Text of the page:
While the 2016 event was well done, what was lacking was still the presence of the African voice during the live broadcast of the event. Six years later, Africans remain absent on BET’s stage, despite BET carving a category for Africans and inviting them each year to the show. In prior history, African artists received their awards backstage. Now, BET has graduated to giving them an award at an event held a day before the main event, but never at the main event.

Falz BET Awards 2016‘One Dance’ by Drake ft. Wizkid and Kyla  is currently one of the top five songs nationally and globally co-written and co-produced by Nigerian artists Wizkid and Sarz. Further, BET now has a strong presence in Africa and has announced plans to further expand BET on the continent, much the same way it has MTV. So, what’s the problem? Why can’t we have even a minute on BET’s stage in America?

What BET did this year was to collaborate and exhibit clothing and music from African artists at the Grammy Museum, but big deal? What’s the reach, scope and accessibility of such works to the global masses? America is a country, Africa is not. Africa has almost a billion people. America’s entertainment products and personalities are over saturated in Africa. Why is it so hard, following the money, to have Africa represented on the BET stage?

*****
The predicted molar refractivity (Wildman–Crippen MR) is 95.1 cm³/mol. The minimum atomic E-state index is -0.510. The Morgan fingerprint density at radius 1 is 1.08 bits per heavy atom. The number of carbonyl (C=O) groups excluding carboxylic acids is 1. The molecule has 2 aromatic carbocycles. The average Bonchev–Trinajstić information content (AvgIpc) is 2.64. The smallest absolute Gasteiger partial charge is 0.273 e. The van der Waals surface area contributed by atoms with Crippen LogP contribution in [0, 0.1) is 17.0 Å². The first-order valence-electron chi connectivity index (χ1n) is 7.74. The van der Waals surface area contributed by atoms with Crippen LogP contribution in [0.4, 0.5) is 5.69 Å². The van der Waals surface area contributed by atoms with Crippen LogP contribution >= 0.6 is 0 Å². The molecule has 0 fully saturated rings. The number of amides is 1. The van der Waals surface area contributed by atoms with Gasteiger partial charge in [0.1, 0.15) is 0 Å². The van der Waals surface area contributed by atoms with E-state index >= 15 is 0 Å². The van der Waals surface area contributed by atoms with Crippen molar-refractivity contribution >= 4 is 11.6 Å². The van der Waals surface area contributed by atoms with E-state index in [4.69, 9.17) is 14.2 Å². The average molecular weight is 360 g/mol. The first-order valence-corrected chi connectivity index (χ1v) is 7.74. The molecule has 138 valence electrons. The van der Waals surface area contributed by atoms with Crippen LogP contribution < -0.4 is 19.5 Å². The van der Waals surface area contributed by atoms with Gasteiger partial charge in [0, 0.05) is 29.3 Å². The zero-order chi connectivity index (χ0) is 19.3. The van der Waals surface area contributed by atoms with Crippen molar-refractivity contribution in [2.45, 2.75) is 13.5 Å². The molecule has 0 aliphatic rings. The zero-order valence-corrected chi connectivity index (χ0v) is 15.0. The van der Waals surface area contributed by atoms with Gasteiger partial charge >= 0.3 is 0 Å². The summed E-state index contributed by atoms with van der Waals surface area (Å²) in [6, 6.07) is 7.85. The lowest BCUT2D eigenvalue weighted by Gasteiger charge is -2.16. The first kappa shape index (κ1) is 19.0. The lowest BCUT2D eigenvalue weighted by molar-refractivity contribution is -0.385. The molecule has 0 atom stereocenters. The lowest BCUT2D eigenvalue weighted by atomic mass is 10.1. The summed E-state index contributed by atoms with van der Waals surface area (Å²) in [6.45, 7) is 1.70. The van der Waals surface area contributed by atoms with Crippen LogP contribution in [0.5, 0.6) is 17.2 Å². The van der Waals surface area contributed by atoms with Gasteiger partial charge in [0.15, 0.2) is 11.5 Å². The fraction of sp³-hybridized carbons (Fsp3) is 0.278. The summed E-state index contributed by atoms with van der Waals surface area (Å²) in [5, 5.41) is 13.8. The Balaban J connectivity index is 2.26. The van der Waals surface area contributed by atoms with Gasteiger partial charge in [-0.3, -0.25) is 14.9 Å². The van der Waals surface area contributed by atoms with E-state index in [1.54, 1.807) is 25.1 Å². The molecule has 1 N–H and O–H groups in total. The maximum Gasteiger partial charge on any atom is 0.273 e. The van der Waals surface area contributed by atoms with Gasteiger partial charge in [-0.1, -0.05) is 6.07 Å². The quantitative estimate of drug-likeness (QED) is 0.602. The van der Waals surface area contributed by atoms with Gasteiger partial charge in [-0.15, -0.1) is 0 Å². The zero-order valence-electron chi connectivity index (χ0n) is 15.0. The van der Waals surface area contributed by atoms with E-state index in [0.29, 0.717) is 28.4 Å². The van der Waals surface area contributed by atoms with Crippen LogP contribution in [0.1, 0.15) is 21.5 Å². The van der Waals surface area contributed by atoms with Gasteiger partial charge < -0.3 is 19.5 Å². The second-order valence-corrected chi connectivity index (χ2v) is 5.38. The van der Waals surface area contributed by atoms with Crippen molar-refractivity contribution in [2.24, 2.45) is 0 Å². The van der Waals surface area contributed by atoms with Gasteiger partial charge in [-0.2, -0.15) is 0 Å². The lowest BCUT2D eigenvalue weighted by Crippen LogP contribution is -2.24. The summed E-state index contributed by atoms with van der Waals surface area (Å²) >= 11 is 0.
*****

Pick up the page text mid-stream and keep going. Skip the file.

We all clap and and say how great Williams’ speech was, because it was. But his speech is not limited to a black vs. white issue. It also includes blacks and their treatment of fellow blacks i.e. Africans and of course vice versa.

In my view, which is yet to change since I began discussing this issue six years ago, the status quo needs to change. I believe, however, that change will come when African artists and their fan base remain persistent through action and words in insisting on change.

-Ms. Uduak

Check out the full list of winners and the speech by Jesse Williams:

Jesse Williams’ Full Speech

“Peace. Peace. Thank you Debra. Thank you, Nate Parker. Thank you, Harry and Debbie Allen, for participating in that. Before we get into it, I just want to say I brought my parents out tonight — I just want to thank them for being here and teaching me to focus on comprehension over career. They made sure I learned what the schools were afraid to teach us. And also, thank you to my amazing wife for changing my life.